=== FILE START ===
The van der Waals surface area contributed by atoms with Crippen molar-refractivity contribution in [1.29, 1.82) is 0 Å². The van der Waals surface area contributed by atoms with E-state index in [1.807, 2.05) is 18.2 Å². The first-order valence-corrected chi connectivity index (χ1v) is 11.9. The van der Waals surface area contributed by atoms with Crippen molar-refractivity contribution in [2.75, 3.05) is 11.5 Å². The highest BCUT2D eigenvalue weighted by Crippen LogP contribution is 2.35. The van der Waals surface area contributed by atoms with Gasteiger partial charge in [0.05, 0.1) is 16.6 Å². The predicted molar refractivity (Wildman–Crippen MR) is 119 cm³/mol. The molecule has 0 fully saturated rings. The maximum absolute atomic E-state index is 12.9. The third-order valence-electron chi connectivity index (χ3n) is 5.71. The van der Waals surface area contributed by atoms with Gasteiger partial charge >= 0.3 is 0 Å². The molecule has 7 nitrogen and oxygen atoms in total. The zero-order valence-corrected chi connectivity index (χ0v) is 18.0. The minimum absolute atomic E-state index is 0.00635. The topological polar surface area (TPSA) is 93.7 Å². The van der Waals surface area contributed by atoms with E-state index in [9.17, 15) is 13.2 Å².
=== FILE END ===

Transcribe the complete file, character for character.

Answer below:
The van der Waals surface area contributed by atoms with Crippen molar-refractivity contribution in [1.29, 1.82) is 0 Å². The van der Waals surface area contributed by atoms with E-state index in [1.807, 2.05) is 18.2 Å². The first-order valence-corrected chi connectivity index (χ1v) is 11.9. The van der Waals surface area contributed by atoms with Crippen molar-refractivity contribution in [2.75, 3.05) is 11.5 Å². The highest BCUT2D eigenvalue weighted by Crippen LogP contribution is 2.35. The van der Waals surface area contributed by atoms with Gasteiger partial charge in [0.05, 0.1) is 16.6 Å². The predicted molar refractivity (Wildman–Crippen MR) is 119 cm³/mol. The molecule has 0 fully saturated rings. The maximum absolute atomic E-state index is 12.9. The third-order valence-electron chi connectivity index (χ3n) is 5.71. The van der Waals surface area contributed by atoms with Gasteiger partial charge >= 0.3 is 0 Å². The molecule has 7 nitrogen and oxygen atoms in total. The zero-order valence-corrected chi connectivity index (χ0v) is 18.0. The minimum absolute atomic E-state index is 0.00635. The topological polar surface area (TPSA) is 93.7 Å². The van der Waals surface area contributed by atoms with E-state index in [9.17, 15) is 13.2 Å².